The hireling, and not the shepherd, to whom the sheep do not belong, he sees the wolf coming and leaves the sheep and flees—and the wolf snatches and scatters them—because a hireling doesn’t concern himself about the sheep (vv 12-13). A hireling is only in this spiritual game for what he can gain from it. His only interest is in his wage or his reward. But when it comes down to his life, he flees danger to earn a wage another day.

But not Jesus. He is the stark counterpoint to the hireling. He is not in this spiritual game for what He can gain, but for what He can give. His interest isn’t in the wage or the reward; the sheep are His reward. And so when the devil comes looking for a weakness to exploit, the Shepherd becomes the weakness and puts Himself directly in the path of the enemy.

When the hireling sees the wolf coming, he leaves the sheep and fleas. But Jesus, the Good Shepherd, does something that no other shepherd could do. He becomes one of the sheep. Jesus is the eternal Divine Shepherd in sheep’s clothing, the Son of God wrapped in human flesh. He puts Himself in between you and all of the attacks of the devil. His self-interest cannot be exploited because He did not love His own life, even unto death.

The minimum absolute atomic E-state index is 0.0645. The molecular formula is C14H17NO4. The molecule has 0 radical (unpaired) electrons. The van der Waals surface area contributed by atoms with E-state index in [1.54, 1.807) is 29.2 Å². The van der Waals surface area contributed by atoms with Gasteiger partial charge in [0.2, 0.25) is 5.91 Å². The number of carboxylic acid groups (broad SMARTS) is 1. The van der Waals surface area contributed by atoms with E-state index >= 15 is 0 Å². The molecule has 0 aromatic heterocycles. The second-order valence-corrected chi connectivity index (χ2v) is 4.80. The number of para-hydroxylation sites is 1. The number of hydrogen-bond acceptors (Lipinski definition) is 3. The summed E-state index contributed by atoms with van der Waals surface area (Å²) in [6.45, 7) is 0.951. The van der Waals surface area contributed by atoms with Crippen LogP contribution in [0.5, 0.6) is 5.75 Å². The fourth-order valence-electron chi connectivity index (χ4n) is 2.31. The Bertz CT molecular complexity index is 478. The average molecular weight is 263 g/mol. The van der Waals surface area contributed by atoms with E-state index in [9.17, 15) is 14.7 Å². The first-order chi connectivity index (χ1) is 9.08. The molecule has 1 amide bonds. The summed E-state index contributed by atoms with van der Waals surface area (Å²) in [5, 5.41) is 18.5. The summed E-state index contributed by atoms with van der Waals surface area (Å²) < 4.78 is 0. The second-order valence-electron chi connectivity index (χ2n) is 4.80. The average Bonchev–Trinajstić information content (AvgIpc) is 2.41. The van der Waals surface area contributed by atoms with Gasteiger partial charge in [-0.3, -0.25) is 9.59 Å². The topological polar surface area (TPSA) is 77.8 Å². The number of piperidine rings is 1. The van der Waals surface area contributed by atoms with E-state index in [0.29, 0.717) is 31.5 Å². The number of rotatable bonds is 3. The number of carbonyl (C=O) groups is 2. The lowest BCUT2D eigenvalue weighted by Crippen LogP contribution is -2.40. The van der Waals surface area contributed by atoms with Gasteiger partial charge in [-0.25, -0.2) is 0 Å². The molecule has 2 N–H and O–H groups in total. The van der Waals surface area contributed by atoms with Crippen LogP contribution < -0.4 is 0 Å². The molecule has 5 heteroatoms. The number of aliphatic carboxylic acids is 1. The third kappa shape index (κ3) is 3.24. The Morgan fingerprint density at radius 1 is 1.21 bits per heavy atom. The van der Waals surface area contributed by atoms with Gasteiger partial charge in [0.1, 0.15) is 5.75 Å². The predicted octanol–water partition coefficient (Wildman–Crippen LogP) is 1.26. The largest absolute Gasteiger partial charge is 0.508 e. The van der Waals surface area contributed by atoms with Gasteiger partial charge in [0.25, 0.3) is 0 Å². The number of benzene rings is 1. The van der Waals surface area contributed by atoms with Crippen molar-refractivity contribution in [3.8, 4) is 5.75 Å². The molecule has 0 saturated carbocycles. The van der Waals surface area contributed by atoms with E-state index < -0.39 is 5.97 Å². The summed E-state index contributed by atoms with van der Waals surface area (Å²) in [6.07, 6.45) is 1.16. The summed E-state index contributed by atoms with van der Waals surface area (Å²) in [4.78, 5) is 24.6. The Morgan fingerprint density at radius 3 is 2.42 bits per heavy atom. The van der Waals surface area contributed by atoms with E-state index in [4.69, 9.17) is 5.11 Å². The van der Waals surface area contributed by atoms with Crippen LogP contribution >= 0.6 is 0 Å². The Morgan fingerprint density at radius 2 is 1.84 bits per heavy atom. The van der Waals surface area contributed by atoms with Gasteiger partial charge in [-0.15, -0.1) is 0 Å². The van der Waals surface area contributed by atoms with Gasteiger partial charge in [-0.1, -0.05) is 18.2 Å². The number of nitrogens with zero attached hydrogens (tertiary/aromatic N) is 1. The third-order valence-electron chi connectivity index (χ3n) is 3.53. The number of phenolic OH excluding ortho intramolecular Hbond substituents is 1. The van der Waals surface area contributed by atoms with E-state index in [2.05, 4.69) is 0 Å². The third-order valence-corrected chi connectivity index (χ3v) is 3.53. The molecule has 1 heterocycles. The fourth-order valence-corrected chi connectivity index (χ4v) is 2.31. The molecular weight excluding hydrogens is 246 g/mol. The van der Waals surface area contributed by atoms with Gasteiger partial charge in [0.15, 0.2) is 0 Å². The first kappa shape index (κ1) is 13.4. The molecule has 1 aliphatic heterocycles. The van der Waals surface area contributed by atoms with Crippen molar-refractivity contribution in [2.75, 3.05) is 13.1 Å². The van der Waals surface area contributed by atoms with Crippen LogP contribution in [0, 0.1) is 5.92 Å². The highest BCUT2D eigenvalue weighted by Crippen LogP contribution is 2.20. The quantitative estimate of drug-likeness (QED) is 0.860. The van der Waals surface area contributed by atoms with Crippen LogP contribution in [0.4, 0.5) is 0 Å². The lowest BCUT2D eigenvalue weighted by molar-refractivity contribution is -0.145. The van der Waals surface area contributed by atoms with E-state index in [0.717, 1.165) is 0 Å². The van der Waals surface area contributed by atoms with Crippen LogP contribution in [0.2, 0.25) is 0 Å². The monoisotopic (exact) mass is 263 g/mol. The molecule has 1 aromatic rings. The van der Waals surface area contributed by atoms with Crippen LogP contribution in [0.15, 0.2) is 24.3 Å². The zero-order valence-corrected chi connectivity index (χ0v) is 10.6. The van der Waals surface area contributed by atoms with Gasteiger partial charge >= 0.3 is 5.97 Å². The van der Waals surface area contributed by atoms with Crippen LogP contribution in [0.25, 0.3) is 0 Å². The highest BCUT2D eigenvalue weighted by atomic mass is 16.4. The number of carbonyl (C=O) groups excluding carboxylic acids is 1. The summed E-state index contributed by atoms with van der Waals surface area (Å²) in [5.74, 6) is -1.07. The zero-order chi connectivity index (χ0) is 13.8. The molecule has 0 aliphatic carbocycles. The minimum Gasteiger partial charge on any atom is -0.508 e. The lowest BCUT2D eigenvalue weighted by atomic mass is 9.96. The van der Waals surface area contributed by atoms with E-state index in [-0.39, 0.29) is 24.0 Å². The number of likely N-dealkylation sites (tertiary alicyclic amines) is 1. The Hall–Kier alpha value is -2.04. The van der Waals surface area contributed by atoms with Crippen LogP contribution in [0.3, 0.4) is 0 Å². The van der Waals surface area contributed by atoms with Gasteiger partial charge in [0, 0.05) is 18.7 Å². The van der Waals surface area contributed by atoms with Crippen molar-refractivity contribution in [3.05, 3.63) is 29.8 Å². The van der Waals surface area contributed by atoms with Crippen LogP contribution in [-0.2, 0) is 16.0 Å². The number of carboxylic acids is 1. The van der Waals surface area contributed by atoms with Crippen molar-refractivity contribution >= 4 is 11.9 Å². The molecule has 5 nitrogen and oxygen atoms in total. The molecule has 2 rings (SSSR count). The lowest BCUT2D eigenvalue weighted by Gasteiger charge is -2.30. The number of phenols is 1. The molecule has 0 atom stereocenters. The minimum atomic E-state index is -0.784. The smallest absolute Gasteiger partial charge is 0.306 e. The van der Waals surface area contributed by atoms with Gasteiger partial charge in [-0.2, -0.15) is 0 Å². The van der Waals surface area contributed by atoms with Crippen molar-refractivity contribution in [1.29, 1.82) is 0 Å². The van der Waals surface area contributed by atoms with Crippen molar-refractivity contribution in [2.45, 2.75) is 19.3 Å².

I AM the Good Shepherd and I know those that are Mine, and those that are Mine know Me. Just as the Father knows Me and I know the Father; and I lay down My life on behalf of the sheep (vv 14-15). Jesus laid down His life in place of the sheep. Your rebellion, your willful wandering from God and His holy Law exposed you to a brutal death. But Jesus came searching for you, found you in your peril, and took the brutality into His own flesh.

The Good Shepherd lays down His life for you, that is, He lays down His life in your place. He is the good, beautiful, noble, self-sacrificing Shepherd who dies a sheep’s death.


That preposition—for the sheep—also means something else. If the Good Shepherd were simply the Dead Shepherd, then His death would be in vain and of no lasting benefit for you. But He is the Good Shepherd who willingly lays down His life, and willingly takes it back up again. There is not a Dead Shepherd laying lifeless between you and the devil, but a living Shepherd, who stands on His own two feet, ready to do battle on your behalf, to still guard and protect you against the spiritual dangers that pursue you. You Good Shepherd lays down His life for you, that is, on your behalf and for your benefit; and He takes it back up again.